Verbal, Physical Violence - Outside the hall, a fistfight occurs, with Orlando cameraman Mark Bishop being roughed up. “That’s the most violent anyone has been towards me,” he says. A protester, Randy Arthur, attempts to force his way into the hall, and is instead slammed into a wall by, he claims, union members acting as door guards. (Susan Smith, a member of the Hillsborough County Democratic Party, later says that members of the Young Democrats, not union members, were on the doors.) A photo of him displaying his torn shirt and scratches later makes the rounds of anti-reform Web sites. Arthur says he intends to file charges, though the Tampa police have no such plans, and says he intends to become more involved in Republican and conservative politics as a result of the forum. Inside the hall, Kathy Miracle, who supports reform, is “inadvertently” spat upon by a shouting anti-reform protester, Barry Osteen, sitting beside her, she will later say. She shoves Osteen’s face away, and is photographed doing so, in what some people construe as a slap. Osteen will say: “She didn’t slap me. I almost didn’t even know she was there.” Miracle later says she doesn’t “appreciate being spread all over the Internet.” Supporters and opponents of reform engage in a number of verbal altercations in the parking lot. No arrests are made, even though many ignore police orders, issued through bullhorns, to disperse. Later, a Tampa police spokesman says, “We walk a fine line between freedom of speech and public safety.” [WTSP, 8/7/2009; Tampa Tribune, 8/7/2009; Susan Smith, 8/7/2009; Tampa Tribune, 8/13/2009]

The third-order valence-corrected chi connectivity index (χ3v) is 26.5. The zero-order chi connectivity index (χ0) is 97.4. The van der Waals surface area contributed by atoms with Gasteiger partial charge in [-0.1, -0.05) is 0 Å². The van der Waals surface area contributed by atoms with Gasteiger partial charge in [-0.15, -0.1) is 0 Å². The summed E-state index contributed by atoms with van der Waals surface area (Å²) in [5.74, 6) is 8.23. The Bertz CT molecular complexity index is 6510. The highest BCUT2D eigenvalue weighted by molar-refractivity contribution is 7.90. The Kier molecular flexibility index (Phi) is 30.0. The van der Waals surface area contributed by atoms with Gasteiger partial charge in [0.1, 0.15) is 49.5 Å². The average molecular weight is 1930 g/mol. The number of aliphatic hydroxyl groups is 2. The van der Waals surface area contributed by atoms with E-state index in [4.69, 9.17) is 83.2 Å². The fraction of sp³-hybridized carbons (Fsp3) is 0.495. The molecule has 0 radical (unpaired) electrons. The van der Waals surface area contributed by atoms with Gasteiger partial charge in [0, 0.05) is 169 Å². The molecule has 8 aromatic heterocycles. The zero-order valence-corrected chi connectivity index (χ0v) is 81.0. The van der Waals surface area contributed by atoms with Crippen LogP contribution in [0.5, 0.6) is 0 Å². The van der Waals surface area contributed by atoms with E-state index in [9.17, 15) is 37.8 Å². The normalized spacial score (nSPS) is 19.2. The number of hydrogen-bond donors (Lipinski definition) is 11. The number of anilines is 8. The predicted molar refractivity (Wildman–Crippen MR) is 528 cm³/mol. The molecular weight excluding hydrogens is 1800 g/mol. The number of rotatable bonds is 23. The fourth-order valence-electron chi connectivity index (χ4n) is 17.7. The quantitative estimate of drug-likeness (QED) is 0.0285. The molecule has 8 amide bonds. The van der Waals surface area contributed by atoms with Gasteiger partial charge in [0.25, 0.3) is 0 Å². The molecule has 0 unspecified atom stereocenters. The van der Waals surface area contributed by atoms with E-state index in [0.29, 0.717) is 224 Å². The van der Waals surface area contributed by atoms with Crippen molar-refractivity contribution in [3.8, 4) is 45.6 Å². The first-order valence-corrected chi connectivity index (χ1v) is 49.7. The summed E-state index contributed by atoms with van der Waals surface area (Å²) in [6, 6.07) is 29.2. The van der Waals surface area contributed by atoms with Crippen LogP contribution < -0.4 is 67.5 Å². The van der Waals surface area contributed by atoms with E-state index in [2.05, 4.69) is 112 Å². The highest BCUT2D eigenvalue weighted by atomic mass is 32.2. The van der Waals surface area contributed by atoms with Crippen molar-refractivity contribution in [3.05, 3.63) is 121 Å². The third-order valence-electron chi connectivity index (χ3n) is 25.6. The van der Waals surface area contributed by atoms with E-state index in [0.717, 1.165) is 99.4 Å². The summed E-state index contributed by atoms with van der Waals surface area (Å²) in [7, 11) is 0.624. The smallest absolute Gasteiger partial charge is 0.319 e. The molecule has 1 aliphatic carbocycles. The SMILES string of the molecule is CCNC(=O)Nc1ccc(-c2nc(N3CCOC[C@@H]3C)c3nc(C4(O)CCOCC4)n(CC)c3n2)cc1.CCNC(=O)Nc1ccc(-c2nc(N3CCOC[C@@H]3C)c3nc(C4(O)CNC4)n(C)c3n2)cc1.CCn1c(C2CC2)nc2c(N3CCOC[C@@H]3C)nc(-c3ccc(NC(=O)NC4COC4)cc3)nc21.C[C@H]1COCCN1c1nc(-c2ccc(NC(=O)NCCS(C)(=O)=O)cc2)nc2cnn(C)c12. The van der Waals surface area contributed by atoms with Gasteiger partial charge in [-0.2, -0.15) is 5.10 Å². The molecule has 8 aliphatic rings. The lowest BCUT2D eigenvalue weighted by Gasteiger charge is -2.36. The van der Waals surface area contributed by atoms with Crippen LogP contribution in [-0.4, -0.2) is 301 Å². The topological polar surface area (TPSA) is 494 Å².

Cameraman Jostled - A protester with a camera, J. Mark Campbell, has his camera knocked out of his hand and his glasses broken during an attempt by protesters to force their way into the hall, and later tells his story to Fox News commentator Sean Hannity. Campbell claims that the event was “set up” by SEIU and Democratic organizers to bring supporters into the front rows and force protesters into the back rows. He also claims that four “thugs” from the “Pipe Fitters Union” not only “bum rush[ed]” the protesters, but then gave him their business cards. Campbell claims that a “28-year-old Democrat… with cancer” was assaulted by union members, but also identifies an adult woman as “his daughter.” “[T]his is the worst thing that’s ever happened to me,” he says. “And I’ve been into jihadist areas. I’ve been dealing with, you know, Muslim extremists. And, you know, this is the most afraid I’ve ever been.” Campbell’s video shows little more than jostling and shoving at the door of the hall; he tells Hannity, “it’s what you don’t see in this video is what’s really telling.” [Fox News, 8/11/2009] Tommy Ates, a diarist on the liberal blog Daily Kos, later identifies Campbell as a member of a group he calls “the far right, libertarian, and ‘islamophobic’ Florida Security Council.” (Campbell directs viewers to the organization’s Web site during the Hannity interview.) Ates also asks some questions about Campbell’s claims: “How did Campbell get the information that the Tampa town hall had been stacked with Pipefitter union members? If the men guarding the door were union men committing assault, why would they give their cards to the man they were assaulting? Why didn’t Campbell file a police report? And (if J. Mark Campbell dealt with terrorists), why didn’t he identify what international media organization he served under? And if he didn’t go overseas, is Mark trying to say he dealt with Middle East domestic terrorists?” [Daily Kos, 8/12/2009]